November 11, 2007
As the veterans of World War II pass too quickly into history, their ranks are being replaced by a new “greatest generation.” The war on terrorism is creating veterans at a rate not seen in decades.
Yet the military is much smaller now than during World War II, leading some analysts to posit that a rift exists between soldiers and citizens and that those making sacrifices on the battle front are disconnected from the society whose freedoms they defend. The American people are oblivious to the war, they claim, as well as to the men and women who are fighting it. Some have even suggested that the only way to close the gap is to return to conscription.
But these observers of the social scene have never served in Iraq.
Those of us overseas know that “support the troops” is more than a slogan. Here we are besieged by what my master sergeant calls “paper love,” the cards, letters, posters and other gestures of support sent by people across America. The paper love is often accompanied by packages of snacks and comfort items. Some mail comes from family members, but even more is sent by private citizens and troop support organizations. The war has inspired a remarkable level of civic involvement that goes largely unnoticed — except by those of us in the field or recovering stateside.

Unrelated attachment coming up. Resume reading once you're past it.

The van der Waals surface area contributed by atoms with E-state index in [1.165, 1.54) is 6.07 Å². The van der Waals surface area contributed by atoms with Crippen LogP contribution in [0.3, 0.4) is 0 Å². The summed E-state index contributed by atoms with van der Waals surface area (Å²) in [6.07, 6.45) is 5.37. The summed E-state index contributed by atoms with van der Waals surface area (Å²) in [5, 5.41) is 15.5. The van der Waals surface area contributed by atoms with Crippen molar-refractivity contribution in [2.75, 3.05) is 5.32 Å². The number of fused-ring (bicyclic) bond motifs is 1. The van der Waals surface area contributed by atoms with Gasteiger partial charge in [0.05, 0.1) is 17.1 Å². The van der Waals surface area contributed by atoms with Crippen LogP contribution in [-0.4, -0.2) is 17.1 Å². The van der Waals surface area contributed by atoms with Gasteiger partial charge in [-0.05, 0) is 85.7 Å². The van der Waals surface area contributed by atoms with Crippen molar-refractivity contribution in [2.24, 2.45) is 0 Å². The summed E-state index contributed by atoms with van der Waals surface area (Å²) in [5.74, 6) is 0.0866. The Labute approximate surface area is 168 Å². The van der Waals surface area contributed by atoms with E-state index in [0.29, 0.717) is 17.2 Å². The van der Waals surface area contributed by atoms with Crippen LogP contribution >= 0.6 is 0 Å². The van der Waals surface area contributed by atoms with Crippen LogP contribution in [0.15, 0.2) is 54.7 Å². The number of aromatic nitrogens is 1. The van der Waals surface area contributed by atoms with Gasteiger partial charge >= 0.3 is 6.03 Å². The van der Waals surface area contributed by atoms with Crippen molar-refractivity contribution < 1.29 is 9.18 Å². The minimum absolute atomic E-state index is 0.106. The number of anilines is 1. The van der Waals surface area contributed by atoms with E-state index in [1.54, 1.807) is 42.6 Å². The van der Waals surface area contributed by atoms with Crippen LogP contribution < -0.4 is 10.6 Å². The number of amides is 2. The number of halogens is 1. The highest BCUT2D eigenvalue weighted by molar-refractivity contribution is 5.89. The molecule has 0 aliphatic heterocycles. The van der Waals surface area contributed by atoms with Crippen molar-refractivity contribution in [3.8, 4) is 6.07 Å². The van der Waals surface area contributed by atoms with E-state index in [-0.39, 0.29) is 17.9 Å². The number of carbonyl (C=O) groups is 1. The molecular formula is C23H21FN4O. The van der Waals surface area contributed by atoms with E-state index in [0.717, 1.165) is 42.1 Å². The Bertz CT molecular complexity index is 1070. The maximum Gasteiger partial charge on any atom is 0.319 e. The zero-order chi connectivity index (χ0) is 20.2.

Read the whole thing, and note the links that will let you help, if you like. And contrast it to Hollywood’s response. Or, as the article does, with the much lower level of support in Britain, something I’ve observed myself
UPDATE: Heh. And a reader from North Dakota emails:
Re your Armistice Day post headlined, “Thanks for the troops,” I was wondering if your readership has suggestions on how we Americans could best show support for the soldiers who are serving in Iraq who are notAmericans.
I do my small bit to show support for our folks (sending letters,cards, DVDs, books etc.) Reading your post and the Washington Postarticle you linked made me think, I should also try to do something for the soldiers from other nations who are fighting the fascists and terrorists in Iraq. Maybe other readers had the same thought.
I will do some research on this myself, but I was thinking some of your readers may be able to provide information on showing support for other nations’ troops more quickly and comprehensively.
Several other readers had similar questions. I don’t know. Any suggestions? (Bumped to top).